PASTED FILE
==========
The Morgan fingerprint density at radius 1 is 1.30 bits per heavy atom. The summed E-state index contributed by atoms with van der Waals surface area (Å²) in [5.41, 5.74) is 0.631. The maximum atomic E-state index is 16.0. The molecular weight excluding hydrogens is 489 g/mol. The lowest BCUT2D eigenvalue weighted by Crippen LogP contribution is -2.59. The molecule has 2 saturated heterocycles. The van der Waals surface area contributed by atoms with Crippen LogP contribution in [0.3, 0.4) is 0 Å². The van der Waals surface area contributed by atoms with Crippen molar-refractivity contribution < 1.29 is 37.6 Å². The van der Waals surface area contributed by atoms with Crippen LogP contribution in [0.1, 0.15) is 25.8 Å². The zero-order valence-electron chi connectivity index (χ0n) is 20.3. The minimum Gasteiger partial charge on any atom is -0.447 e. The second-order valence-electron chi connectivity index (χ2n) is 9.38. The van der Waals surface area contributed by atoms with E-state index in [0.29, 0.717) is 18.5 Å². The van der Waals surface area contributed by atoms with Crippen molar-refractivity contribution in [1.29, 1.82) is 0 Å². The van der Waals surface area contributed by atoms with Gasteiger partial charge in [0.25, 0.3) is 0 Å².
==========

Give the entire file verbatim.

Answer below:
The Morgan fingerprint density at radius 1 is 1.30 bits per heavy atom. The summed E-state index contributed by atoms with van der Waals surface area (Å²) in [5.41, 5.74) is 0.631. The maximum atomic E-state index is 16.0. The molecular weight excluding hydrogens is 489 g/mol. The lowest BCUT2D eigenvalue weighted by Crippen LogP contribution is -2.59. The molecule has 2 saturated heterocycles. The van der Waals surface area contributed by atoms with Crippen LogP contribution in [0.3, 0.4) is 0 Å². The van der Waals surface area contributed by atoms with Crippen molar-refractivity contribution < 1.29 is 37.6 Å². The van der Waals surface area contributed by atoms with Crippen LogP contribution in [0.1, 0.15) is 25.8 Å². The zero-order valence-electron chi connectivity index (χ0n) is 20.3. The minimum Gasteiger partial charge on any atom is -0.447 e. The second-order valence-electron chi connectivity index (χ2n) is 9.38. The van der Waals surface area contributed by atoms with E-state index in [0.29, 0.717) is 18.5 Å². The van der Waals surface area contributed by atoms with Crippen molar-refractivity contribution in [1.29, 1.82) is 0 Å². The van der Waals surface area contributed by atoms with Gasteiger partial charge in [0.25, 0.3) is 0 Å².